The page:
The Flower Fields

The Flower Fields


When the railway arrived in Cornwall in Victorian times the landscape burst into flower. Tiny south-facing flower fields previously farmed for subsistence punctuated the landscape from Mousehole to the Isles of Scilly and provided perfect conditions for growing the earliest blooms in Britain. And for a few decades they became a vital part of the Cornish economy.

Michael Bird’s lovely atmospheric piece recalls the romance of the trade in its heyday when spring daffodils, fragrant violets and vivid bunches of carnations and anemones were rushed overnight by rail in time for Covent Garden and the London markets. Bird also talks to Bill Harvey, who still grows flowers in this small-scale, hand-held way and uses some distinctly Cornish farming tools and local words like “quillets” and “evals” that trip off the tongue quite pleasingly.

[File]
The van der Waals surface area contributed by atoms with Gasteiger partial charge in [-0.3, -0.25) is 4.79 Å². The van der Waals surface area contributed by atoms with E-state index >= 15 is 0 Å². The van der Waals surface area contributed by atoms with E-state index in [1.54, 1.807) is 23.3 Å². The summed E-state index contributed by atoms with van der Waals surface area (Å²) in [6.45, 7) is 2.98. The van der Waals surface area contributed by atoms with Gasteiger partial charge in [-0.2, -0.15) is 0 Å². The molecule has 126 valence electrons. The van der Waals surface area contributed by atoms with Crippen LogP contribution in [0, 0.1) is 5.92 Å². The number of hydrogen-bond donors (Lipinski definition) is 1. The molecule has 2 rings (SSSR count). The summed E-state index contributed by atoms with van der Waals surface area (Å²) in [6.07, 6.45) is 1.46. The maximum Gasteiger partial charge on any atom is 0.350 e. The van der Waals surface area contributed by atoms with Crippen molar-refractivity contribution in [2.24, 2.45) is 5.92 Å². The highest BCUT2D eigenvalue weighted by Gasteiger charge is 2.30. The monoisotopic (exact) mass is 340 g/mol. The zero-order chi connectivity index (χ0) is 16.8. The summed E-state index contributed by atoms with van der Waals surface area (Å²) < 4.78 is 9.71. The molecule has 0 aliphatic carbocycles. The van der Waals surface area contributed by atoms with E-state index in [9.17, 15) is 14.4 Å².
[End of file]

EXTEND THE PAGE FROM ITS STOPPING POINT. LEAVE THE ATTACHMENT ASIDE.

Michael Bird explores how flower fields have shaped the life and landscape of Cornwall and the Isles of Scilly. He reveals that the quillets were harvested for daffodils, violets, carnations and anemones from the Victorian era to the 1960s, and sent by train overnight to reach London's morning markets.